This usually calls for a “space maintenance” appliance — a type of orthodontic “retainer” — worn by the child to prevent other teeth from drifting into the space. Designed by your orthodontist, the appliance can also perform a cosmetic and social function by causing the space to appear unnoticeable.
Maintaining that space requires monitoring — especially by an orthodontist — and continued dental hygiene and care both at home and at the dentist’s office. The extra care preserving the space caused by premature tooth loss will help to ensure your child’s dental structure develops properly and their future smile will be an attractive one.
If you would like more information on the care and treatment of primary teeth, please contact us or schedule an appointment for a consultation. You can also learn more about this topic by reading the Dear Doctor magazine articles “Early Loss of Baby Teeth” and “Losing a Baby Tooth.”
Like many other families, you may use formula instead of breast milk as a safe and healthy alternative to feed your infant. But, if you use a powdered form that you mix with water your child may be taking in more fluoride than they require.
Fluoride is a natural chemical that can strengthen tooth enamel and help prevent decay. After decades of study it's also been shown to pose no serious health risks. Because of fluoride's benefits and safety, many water utilities add tiny amounts to their drinking water supply.
But it can have one side effect called enamel fluorosis. If a child ingests too much fluoride during early development it can cause discoloring mottled spots or streaking in permanent teeth. Although it doesn't affect their health, the teeth can be unattractive and require cosmetic attention.
That's why it's best to keep fluoride consumption to a healthy minimum for children. That, however, is often easier said than done, since we can encounter hidden fluoride in a variety of places. Besides hygiene products and fluoridated drinking water, you may find fluoride in prepared juices and other beverages, bottled water or in foods processed with fluoridated water. There are no labeling requirements for fluoride, so you'll have to research to find out if a product contains fluoride.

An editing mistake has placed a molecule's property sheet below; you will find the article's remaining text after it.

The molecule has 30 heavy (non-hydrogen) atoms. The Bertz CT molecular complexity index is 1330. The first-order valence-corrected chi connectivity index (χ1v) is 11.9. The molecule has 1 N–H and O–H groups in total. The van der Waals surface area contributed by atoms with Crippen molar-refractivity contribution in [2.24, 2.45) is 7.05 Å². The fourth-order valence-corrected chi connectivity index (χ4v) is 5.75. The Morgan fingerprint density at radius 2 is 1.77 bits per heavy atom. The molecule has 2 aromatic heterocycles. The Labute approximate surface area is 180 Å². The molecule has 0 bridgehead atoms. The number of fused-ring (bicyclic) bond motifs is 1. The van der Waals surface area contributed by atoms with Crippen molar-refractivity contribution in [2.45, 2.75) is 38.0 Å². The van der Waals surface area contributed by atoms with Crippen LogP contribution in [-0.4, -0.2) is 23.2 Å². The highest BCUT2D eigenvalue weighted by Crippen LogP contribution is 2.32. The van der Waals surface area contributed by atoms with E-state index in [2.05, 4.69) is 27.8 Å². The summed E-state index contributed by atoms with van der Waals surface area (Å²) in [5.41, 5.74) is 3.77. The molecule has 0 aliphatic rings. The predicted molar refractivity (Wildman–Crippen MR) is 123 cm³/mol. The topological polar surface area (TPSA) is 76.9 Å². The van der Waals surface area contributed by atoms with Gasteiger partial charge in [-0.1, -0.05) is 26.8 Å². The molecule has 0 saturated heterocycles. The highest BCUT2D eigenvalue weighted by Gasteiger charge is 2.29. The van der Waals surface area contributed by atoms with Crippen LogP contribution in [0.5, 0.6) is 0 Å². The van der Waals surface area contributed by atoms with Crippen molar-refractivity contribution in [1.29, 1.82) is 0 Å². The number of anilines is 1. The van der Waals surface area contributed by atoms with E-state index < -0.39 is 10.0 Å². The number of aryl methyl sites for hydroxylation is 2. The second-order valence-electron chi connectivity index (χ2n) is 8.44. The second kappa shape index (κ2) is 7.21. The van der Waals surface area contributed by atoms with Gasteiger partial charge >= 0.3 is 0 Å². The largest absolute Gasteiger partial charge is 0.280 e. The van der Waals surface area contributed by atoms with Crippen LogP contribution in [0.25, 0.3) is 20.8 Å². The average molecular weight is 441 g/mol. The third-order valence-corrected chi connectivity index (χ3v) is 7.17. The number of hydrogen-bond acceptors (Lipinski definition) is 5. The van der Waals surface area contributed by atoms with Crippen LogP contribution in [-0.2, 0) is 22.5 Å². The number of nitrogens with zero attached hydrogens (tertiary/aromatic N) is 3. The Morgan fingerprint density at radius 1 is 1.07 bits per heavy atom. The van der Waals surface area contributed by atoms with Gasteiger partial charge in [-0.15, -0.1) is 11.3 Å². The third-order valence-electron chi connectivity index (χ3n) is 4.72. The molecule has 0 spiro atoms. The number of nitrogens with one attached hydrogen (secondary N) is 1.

There are, however, some things you can do to control your child's fluoride intake. First, know as much as you can about known sources your child may encounter like your water supply. You can find out if your utility adds fluoride and by how much by contacting them or visiting My Water's Fluoride online at https://nccd.cdc.gov/DOH_MWF/.
If you use fluoride toothpaste apply only a “smear” on the end of the brush for children under two and a pea-sized amount for older children. If you have fluoridated drinking water, consider breastfeeding your infant, use ready-to-feed formula or mix powdered formula with bottled water labeled “de-ionized,” “purified,” “demineralized” or “distilled.”
And, do feel free to discuss your concerns with us during your child's regular checkup. We'll help you adjust their diet, water intake and hygiene habits to be sure they're receiving the right amount they need for developing strong teeth — and no more.
If you would like more information on appropriate fluoride levels for children, please contact us or schedule an appointment for a consultation. You can also learn more about this topic by reading the Dear Doctor magazine article “Tooth Development and Infant Formula.”